• Stark, K., Perfect, M., Simpson, J., Schnoebelen, S., & Glenn, R. (2004). Encouraging academic careers: one of many desirable career options for doctoral school psychologists. School Psychology Quarterly, 19, 382–397.

    Article  Google Scholar 

  • Zambrana, R. E., Ray, R., Espino, M. M., Castro, C., Douthirt Cohen, B., & Eliason, J. (2015). “Don’t leave us behind”: the importance of mentoring for underrepresented minority faculty. American Educational Research Journal, 52, 40–72.

    Article  Google Scholar 

  • Zellers, D. F., Howard, V. M., & Barcic, M. A. (2008). Faculty mentoring programs: reenvisioning rather than reinventing the wheel. Review of Educational Research, 78, 552–588.

    Article  Google Scholar 

Download references

Author information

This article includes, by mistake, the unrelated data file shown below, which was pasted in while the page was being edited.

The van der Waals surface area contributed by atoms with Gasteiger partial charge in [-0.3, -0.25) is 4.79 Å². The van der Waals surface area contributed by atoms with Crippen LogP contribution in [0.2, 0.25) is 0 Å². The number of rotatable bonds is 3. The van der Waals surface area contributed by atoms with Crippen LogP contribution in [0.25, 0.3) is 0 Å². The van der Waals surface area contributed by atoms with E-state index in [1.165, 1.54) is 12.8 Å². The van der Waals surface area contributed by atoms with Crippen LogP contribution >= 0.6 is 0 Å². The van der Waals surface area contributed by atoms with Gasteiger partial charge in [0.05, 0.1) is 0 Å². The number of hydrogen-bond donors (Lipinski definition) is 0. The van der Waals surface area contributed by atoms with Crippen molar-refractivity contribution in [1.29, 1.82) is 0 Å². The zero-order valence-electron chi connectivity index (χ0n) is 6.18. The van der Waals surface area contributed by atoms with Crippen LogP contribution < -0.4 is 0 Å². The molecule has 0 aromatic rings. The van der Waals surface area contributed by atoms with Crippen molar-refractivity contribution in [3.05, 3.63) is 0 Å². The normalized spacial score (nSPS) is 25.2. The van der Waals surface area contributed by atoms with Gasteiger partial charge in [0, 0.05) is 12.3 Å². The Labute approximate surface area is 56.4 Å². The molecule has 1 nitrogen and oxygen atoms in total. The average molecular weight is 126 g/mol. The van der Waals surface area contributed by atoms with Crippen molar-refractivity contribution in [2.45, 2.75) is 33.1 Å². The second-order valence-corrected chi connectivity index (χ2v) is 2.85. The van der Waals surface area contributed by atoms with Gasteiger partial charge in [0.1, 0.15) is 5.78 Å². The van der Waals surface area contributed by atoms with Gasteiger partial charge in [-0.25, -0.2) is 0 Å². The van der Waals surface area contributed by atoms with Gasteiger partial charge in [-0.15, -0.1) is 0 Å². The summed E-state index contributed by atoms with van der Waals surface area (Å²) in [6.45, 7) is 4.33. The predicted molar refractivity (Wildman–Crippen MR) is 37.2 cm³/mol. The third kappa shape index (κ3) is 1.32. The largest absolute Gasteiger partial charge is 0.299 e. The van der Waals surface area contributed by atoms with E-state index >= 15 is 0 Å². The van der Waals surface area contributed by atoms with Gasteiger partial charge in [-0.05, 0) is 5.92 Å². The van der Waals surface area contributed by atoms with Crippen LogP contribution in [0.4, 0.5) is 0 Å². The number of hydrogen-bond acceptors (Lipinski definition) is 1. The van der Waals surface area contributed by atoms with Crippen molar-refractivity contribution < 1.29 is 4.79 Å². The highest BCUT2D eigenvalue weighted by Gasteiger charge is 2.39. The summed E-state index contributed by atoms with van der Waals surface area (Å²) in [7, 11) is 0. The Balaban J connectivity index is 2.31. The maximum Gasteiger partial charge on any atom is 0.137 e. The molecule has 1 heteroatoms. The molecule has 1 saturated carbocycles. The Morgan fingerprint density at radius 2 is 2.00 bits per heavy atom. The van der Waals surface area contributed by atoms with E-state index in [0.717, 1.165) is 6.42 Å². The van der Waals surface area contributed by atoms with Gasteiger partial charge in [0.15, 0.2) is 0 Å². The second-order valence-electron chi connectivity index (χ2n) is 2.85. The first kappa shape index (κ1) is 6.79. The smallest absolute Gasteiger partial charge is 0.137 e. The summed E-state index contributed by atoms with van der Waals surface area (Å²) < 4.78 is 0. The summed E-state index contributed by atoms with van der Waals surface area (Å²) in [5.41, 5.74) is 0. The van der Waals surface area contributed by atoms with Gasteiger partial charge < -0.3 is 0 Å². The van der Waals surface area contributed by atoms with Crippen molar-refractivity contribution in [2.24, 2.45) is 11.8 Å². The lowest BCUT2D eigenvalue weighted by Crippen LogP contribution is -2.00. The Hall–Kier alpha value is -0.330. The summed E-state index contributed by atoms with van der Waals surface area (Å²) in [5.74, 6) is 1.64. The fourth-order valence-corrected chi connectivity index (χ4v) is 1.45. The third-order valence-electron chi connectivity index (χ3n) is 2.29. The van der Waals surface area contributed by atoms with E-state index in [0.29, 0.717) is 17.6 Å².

Authors and Affiliations

Authors

Corresponding author

Correspondence to Scott L. Graves Jr.

Ethics declarations

Ethical Approval

All procedures performed in studies involving human participants were in accordance with the ethical standards of the institutional and/or national research committee and with the 1964 Helsinki declaration and its later amendments or comparable ethical standards.

Informed Consent

Informed consent was obtained from all individual participants included in the study.

Additional information

Publisher’s Note

Springer Nature remains neutral with regard to jurisdictional claims in published maps and institutional affiliations.

Rights and permissions

Reprints and Permissions

About this article

Verify currency and authenticity via CrossMark

Cite this article

Graves, S.L., Newell, M., Harrell, F. et al. A Mixed Data Analysis of Graduate Student Mentoring for Faculty Careers in School Psychology. Contemp School Psychol 25, 99–108 (2021). https://doi.org/10.1007/s40688-019-00253-0

Download citation

  • Published:

  • Issue Date:

  • DOI: https://doi.org/10.1007/s40688-019-00253-0

Keywords

  • Mentoring
  • Diversity
  • Faculty recruitment
  • Graduate students